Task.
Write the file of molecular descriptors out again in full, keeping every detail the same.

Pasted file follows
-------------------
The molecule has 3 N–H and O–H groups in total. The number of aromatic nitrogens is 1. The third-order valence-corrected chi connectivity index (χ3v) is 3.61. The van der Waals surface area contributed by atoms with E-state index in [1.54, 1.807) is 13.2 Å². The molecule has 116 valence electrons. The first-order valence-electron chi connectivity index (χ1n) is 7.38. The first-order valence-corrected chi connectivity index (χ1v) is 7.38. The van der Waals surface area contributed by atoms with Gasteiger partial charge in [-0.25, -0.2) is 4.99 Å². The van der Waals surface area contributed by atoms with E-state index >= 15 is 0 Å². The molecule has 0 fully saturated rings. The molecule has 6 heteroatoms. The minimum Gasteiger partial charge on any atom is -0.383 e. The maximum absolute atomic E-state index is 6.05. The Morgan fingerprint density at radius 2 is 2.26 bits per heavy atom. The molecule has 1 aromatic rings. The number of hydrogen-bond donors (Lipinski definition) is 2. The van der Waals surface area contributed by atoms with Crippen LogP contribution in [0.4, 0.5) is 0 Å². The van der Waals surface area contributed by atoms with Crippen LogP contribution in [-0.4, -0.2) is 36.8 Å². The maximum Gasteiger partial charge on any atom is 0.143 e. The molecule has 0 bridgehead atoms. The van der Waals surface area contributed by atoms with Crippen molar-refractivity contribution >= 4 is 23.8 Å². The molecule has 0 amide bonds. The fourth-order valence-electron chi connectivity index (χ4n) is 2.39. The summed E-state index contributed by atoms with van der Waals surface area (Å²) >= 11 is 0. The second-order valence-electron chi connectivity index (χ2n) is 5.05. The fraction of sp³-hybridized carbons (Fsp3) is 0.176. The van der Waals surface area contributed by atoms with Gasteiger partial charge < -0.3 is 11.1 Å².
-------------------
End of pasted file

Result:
The molecule has 3 N–H and O–H groups in total. The number of aromatic nitrogens is 1. The third-order valence-corrected chi connectivity index (χ3v) is 3.61. The van der Waals surface area contributed by atoms with E-state index in [1.54, 1.807) is 13.2 Å². The molecule has 116 valence electrons. The first-order valence-electron chi connectivity index (χ1n) is 7.38. The first-order valence-corrected chi connectivity index (χ1v) is 7.38. The van der Waals surface area contributed by atoms with Gasteiger partial charge in [-0.25, -0.2) is 4.99 Å². The van der Waals surface area contributed by atoms with E-state index >= 15 is 0 Å². The molecule has 0 fully saturated rings. The molecule has 6 heteroatoms. The minimum Gasteiger partial charge on any atom is -0.383 e. The maximum absolute atomic E-state index is 6.05. The Morgan fingerprint density at radius 2 is 2.26 bits per heavy atom. The molecule has 1 aromatic rings. The number of hydrogen-bond donors (Lipinski definition) is 2. The van der Waals surface area contributed by atoms with Crippen LogP contribution in [0.4, 0.5) is 0 Å². The van der Waals surface area contributed by atoms with Crippen LogP contribution in [-0.4, -0.2) is 36.8 Å². The maximum Gasteiger partial charge on any atom is 0.143 e. The molecule has 0 bridgehead atoms. The van der Waals surface area contributed by atoms with Crippen molar-refractivity contribution >= 4 is 23.8 Å². The molecule has 0 amide bonds. The fourth-order valence-electron chi connectivity index (χ4n) is 2.39. The summed E-state index contributed by atoms with van der Waals surface area (Å²) >= 11 is 0. The second-order valence-electron chi connectivity index (χ2n) is 5.05. The fraction of sp³-hybridized carbons (Fsp3) is 0.176. The van der Waals surface area contributed by atoms with Gasteiger partial charge < -0.3 is 11.1 Å².